Sunday, October 21, 2012

Downtown Property and Painting Streets for Cyclists Discussed at Last ABS Meeting

On the heels of last week’s informative meeting with SRAC Director Pam Atchison and Shreveport Common Project Manager Wendy Benscoter, the group discussed various issues related to the project, as well as plans for painting streets for bicycling.

In attendance: Victoria Provenza, Cynthia Keith, Carolyn Manning, Kathryn Brandl, Maurice Loridans, John Gilliland

The following points were noted:
  • Property owners can be skeptical, of downtown development projects, but if you’re the only one who is being skeptical of all the stakeholders, then it’s a self-fulfilling prophecy: the project will fail like you thought it would, but it’s because you’ve held out.
  • Property standards are being enforced more now and that should encourage owners nearby to maintain their properties, as well as for people to have more faith in proposals.
  • The way to get owners to participate and sell is offer more money than it’s worth.  It can be offered as a grant, e.g., a HUD federal grant.  Murphy Chetham was running it out of Mayor Glover’s office.  A good deal if you were in the market to renovate office space downtown.
  • It appears they’re trying to turn it into Magazine Street in New Orleans; there’s no Tulane University here, but there are artists and other members of a “creative class” who are less transigent, but maybe more committed to their city.
The "green box" design helps transportation cyclists
Maurice showed the bike plan for the Shreveport Common.  They haven’t firmed up what’s happening in the common itself, though Maurice has expressed the hope that a bicycle cooperative would be there.  Chris Petro got the idea from Tim Wachtel to make Firn-Gilbert into bike-oriented thoroughfare.  The bike path from 70th to Bert Kouns extending south from the terminus of the Firn extension is an asset. But the experienced transportation cyclist Maurice noted that Gilbert is problematic starting at about Olive with hills and lights, and Creswell is better with easier crossings and less hills.  Maurice noted that Marshall is a fine finishing leg going into downtown.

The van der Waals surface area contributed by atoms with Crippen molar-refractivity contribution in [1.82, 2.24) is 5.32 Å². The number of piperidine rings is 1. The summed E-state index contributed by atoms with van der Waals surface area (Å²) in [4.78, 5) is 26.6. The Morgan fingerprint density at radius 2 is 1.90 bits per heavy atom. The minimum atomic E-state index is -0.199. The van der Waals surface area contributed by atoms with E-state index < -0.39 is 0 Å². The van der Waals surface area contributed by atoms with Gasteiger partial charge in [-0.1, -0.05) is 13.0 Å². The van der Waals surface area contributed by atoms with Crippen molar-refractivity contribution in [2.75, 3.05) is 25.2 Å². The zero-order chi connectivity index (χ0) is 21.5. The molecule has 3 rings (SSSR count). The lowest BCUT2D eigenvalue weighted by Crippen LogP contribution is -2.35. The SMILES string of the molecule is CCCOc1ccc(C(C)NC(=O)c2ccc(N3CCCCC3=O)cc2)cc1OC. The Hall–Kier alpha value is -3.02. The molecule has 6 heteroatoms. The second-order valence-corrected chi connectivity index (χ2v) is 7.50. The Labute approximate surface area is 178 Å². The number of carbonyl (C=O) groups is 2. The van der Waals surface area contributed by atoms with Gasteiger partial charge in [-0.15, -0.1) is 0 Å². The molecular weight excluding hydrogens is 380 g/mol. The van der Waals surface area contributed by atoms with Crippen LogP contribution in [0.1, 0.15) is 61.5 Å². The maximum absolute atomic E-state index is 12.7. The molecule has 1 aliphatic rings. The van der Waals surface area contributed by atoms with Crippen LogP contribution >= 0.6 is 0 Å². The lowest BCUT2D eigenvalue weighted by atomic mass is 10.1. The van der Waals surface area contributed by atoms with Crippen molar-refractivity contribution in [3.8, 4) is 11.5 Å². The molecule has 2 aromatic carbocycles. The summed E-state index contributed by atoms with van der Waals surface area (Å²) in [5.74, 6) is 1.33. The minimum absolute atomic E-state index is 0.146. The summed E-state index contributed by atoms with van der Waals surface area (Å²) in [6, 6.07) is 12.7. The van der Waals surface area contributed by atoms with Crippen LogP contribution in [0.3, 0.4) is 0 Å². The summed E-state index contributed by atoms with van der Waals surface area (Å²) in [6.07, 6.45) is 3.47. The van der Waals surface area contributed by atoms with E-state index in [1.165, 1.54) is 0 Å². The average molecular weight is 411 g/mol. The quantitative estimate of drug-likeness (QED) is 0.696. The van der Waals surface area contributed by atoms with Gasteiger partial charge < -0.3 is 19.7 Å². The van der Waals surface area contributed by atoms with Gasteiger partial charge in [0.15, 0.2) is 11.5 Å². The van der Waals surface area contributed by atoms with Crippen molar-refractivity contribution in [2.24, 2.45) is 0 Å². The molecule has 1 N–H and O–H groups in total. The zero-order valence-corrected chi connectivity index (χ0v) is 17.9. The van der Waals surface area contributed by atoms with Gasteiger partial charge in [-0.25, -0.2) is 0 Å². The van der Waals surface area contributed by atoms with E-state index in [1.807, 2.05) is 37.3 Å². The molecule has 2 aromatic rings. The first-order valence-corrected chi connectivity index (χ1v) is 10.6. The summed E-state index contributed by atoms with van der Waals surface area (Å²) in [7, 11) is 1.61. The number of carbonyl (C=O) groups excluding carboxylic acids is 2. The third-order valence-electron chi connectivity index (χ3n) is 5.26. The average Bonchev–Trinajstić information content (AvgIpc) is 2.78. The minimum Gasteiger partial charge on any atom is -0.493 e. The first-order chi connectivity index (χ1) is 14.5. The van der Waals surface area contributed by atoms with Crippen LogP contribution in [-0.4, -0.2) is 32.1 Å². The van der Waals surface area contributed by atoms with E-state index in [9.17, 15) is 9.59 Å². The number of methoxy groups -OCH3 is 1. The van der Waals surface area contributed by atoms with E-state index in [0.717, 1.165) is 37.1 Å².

Towards the west side, Southern is used often by bicycles and busses, and Maurice said the bike racks on those busses are heavily used.  Maurice recommends sharrows until you get out past the grid neighborhoods.  

Loren asked about making paths perhaps along the railway behind Texas Ave.  Loren shared about the railway rennovation going on by the I-49 I-20 intersection; he talked to a construction worker while trying to jog through there.  Kansas City Southern is using Key Construction out of Jackson, Mississippi.  

Maurice noted that the city has traded passthroughs for railways in the inner city in favor of getting them in the new neighborhoods.  The city’s walkability is compromised by such agreements, but maybe railway companies would get tax breaks or benefit from some other incentive by building in multi-purpose paths along the new railway sections.

It was noted that when the city renovates the Kings and Youree, and Kings and Shreveport Barksdale intersections, they will be all but impossible to cross by pedestrians and bicyclists.  Apparently the plan they’re using is 20 years old, made before I-49 was finished and back when more traffic needed to go through Youree.